Ver Angola

Politics

Civil society: party CNE and electoral law “indicate fraud”

Members of civil society considered that the current "partisan composition" of the National Electoral Commission (CNE), the electoral law and the management of the electoral register "indicate fraud" because "they do not guarantee independence, transparency, and fairness in the process".

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For the civic activist and teacher José Gomes Cheik Hata, the CNE "should be an independent body, but it is not, above all because of its excessively partisan composition and commanded by the ruling party".

"It means that the majority of deputies that the MPLA (Popular Movement for the Liberation of Angola, in power since 1975) has in parliament is also reflected in the CNE and there is no independence there," said the activist, during a debate on "Fraud Electoral - How the People Can Fight".

According to the activist of the well-known 15+2 process, in which a group of activists was arrested in Luanda, in 2015, accused of "the crime of preparatory acts for the practice of rebellion", the current government body in charge of managing the electoral register " indicates fraud".

"Other elements that expose fraud is the control of the essential core of the vote, this core occurs in polling stations, and there is no reliability there", pointed out Cheik Hata, one of the speakers at a debate promoted, in Luanda, by the Observatório da Imprensa .

One of the organizers and speakers at the event, Dito Dali, defended the alteration of the current composition of the CNE, stating that the current president of the organ, Manuel Pereira "Manico", elected in 2019, amid protests, "does not enjoy credibility and integrity moral".

Dito Dali made it known that the debate aims to involve the entire civil society in order to "find a strategy on how to stop electoral fraud in 2022", considering that "without political change Angola will never have the path of development".

"That is why we understand that for the removal of the ruling regime there must be an independent CNE, whose composition must include members of civil society, churches, unions and others," he said, speaking to journalists.

Angola, said the activist, "is the only country in the SADC (Southern African Development Community) where the CNE is party to opposition parties and the party that supports the state and is very discriminatory in terms of political representation".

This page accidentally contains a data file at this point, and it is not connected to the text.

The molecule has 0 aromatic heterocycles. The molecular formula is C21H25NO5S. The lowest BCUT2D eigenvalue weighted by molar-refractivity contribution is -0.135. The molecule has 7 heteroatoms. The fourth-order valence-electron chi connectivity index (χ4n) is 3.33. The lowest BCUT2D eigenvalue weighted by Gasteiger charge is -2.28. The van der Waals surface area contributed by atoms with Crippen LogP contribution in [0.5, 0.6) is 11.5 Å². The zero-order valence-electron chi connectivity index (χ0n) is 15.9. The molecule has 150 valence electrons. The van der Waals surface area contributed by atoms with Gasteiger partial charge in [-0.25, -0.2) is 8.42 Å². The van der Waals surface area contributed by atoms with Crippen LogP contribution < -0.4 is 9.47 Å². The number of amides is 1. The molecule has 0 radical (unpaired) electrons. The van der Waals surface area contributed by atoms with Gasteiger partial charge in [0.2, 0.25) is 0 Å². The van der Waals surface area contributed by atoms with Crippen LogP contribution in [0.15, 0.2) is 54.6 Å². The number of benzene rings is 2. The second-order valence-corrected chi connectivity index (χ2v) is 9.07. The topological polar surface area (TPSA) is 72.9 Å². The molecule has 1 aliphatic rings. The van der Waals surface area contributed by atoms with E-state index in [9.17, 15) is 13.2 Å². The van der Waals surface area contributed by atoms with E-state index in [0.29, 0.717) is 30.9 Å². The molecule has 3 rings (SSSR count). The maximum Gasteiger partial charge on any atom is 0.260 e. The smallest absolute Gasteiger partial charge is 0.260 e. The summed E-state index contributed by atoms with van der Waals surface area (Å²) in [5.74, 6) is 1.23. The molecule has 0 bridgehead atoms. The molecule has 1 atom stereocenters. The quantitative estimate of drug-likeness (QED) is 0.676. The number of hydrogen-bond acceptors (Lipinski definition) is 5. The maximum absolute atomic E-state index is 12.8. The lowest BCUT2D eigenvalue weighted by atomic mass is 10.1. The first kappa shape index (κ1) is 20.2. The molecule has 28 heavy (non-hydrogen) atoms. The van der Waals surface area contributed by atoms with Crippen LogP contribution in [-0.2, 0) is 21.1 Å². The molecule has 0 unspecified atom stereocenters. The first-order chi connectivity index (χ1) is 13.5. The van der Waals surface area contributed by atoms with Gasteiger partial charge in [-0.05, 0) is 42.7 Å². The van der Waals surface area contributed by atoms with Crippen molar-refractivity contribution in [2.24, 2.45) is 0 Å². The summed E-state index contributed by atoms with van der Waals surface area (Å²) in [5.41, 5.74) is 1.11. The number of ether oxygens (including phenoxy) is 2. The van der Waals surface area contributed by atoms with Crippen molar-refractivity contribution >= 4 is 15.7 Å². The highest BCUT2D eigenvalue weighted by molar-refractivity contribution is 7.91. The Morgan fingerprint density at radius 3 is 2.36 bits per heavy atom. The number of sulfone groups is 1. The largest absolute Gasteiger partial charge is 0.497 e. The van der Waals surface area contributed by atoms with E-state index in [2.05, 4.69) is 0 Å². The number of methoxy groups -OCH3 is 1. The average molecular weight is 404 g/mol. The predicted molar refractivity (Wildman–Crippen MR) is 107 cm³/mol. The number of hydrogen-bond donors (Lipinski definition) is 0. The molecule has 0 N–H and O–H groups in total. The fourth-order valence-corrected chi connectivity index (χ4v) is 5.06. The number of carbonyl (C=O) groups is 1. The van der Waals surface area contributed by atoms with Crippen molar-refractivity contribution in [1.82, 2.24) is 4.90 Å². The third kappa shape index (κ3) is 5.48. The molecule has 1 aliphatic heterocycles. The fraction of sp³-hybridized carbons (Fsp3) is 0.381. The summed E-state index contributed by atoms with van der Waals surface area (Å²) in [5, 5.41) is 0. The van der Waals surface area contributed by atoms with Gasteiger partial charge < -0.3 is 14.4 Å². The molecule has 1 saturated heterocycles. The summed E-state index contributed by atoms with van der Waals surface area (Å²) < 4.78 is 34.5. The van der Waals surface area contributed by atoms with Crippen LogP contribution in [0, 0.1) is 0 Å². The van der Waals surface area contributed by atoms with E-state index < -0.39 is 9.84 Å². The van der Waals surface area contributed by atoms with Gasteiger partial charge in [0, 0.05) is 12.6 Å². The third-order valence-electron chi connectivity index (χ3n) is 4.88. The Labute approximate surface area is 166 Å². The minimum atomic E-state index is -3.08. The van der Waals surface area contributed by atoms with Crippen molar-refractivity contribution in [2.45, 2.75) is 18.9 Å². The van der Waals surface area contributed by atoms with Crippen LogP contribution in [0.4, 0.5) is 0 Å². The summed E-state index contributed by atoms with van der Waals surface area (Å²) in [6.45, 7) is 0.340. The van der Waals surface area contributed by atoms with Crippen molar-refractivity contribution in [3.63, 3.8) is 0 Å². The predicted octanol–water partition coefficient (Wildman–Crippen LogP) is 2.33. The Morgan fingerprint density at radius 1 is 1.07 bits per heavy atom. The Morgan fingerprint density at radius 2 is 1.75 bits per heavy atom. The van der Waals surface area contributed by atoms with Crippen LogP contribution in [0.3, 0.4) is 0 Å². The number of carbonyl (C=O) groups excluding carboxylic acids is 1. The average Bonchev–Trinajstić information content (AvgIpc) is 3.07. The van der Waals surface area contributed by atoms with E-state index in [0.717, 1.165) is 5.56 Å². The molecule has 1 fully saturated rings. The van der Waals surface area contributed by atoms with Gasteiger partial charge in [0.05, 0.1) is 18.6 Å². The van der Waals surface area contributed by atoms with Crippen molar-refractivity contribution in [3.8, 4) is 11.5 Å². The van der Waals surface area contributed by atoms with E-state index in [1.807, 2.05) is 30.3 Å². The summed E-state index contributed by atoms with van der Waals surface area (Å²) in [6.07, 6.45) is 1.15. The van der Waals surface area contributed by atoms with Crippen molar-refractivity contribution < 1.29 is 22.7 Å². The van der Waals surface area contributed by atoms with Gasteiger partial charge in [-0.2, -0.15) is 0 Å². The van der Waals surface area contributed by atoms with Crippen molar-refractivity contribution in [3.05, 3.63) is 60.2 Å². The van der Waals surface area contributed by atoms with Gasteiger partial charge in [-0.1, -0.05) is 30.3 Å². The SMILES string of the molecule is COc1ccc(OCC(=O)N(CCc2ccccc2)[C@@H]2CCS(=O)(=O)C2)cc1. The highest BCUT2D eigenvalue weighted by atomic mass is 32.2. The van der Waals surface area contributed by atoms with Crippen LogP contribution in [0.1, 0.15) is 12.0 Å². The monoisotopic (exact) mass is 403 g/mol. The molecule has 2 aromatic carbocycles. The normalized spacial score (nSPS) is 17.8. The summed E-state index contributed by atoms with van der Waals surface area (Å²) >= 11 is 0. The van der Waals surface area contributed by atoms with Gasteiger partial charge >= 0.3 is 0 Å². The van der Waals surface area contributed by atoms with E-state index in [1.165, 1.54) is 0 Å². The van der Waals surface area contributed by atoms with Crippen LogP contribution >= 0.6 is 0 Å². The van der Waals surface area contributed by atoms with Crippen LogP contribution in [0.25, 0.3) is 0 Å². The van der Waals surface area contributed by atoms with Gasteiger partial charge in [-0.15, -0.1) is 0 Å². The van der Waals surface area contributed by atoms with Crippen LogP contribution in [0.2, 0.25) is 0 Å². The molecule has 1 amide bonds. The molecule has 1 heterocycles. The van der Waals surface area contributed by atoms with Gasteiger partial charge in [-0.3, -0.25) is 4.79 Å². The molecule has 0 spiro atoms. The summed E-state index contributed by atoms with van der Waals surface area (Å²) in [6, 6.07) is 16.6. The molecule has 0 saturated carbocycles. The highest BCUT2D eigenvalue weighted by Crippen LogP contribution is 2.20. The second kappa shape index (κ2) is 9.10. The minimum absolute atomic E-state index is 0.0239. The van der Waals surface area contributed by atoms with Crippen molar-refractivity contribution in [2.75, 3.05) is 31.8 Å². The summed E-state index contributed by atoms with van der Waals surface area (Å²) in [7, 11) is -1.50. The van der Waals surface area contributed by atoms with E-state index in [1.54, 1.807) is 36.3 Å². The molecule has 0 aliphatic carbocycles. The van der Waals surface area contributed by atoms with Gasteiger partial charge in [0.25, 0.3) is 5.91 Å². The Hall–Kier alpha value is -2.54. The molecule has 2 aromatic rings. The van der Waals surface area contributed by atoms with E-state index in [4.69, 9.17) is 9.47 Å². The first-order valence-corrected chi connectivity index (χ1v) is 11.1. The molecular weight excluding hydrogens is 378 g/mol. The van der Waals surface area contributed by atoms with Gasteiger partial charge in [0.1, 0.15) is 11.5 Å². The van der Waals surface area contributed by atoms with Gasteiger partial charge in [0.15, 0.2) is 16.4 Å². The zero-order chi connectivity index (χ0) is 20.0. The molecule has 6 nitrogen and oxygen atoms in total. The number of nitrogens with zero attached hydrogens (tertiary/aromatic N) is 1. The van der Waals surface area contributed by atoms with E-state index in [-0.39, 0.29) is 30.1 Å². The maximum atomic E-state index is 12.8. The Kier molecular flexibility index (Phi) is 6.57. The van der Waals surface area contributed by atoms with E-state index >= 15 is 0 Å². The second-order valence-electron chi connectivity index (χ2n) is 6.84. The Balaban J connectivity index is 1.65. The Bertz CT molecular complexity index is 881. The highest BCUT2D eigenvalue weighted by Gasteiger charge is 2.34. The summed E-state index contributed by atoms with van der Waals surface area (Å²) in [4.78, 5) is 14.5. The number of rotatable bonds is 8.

Civil society "must be represented in the CNE", defended Dito Dali, for whom it is necessary to exert pressure and define strategies on how to fight fraud.

But the first step, he stressed, is not to "allow people to go to elections with a bogus electoral law" and for that it is necessary to "pressure reform in electoral legislation, reform in the composition of the CNE".

The political scientist Olívio Nkilumbu pointed out the relevance of the reflections on electoral processes in Angola, stating that it is possible "through control, to arrive at electoral truth through a competition of all the living forces in the country".

"And in this way it is possible not only to control, but to discourage fraud, on the one hand, and to bring an approach to the exact result of what happened and from there start to create a stronger political conscience towards control and valorization of the vote", he defended.

Olívio Nkilumbu listed "various elements", which in his view point to fraud, stating that in Angola the "promotion of underdevelopment is a way of maintaining political power".

On the other hand, he pointed out, there are "institutions that directly contribute to the structuring of fraud, from legal elements, to hiring companies that provide electoral logistics services, civil and military houses, ministries and other bodies".

"Our CNE is one of the only ones in SADC that is against the grain, it is not independent, and does not obey criteria other than the political one, there is no civic side to it and if we manage to counteract this element, I understand that it is possible to reduce influence and fraud ", defended the political scientist.

The need to "work hard to avoid electoral abstentions in elections", was also defended by Olívio Nkilumbu, pointing to the need to create a "united front for electoral justice and freedom".

This united front, he explained, "is in the sense that there is a single front to control the electoral process, not just political parties, but civil society in general, churches, organizations that fight for citizenship and then it is possible to create a force Block".

Journalists William Tonet, Luzia Moniz and activists Hitler Samussuku and Domingos da Cruz were other speakers in this debate that took place in the auditorium of the Pauline Sisters, in Luanda.

The next general elections in Angola are scheduled for 2022.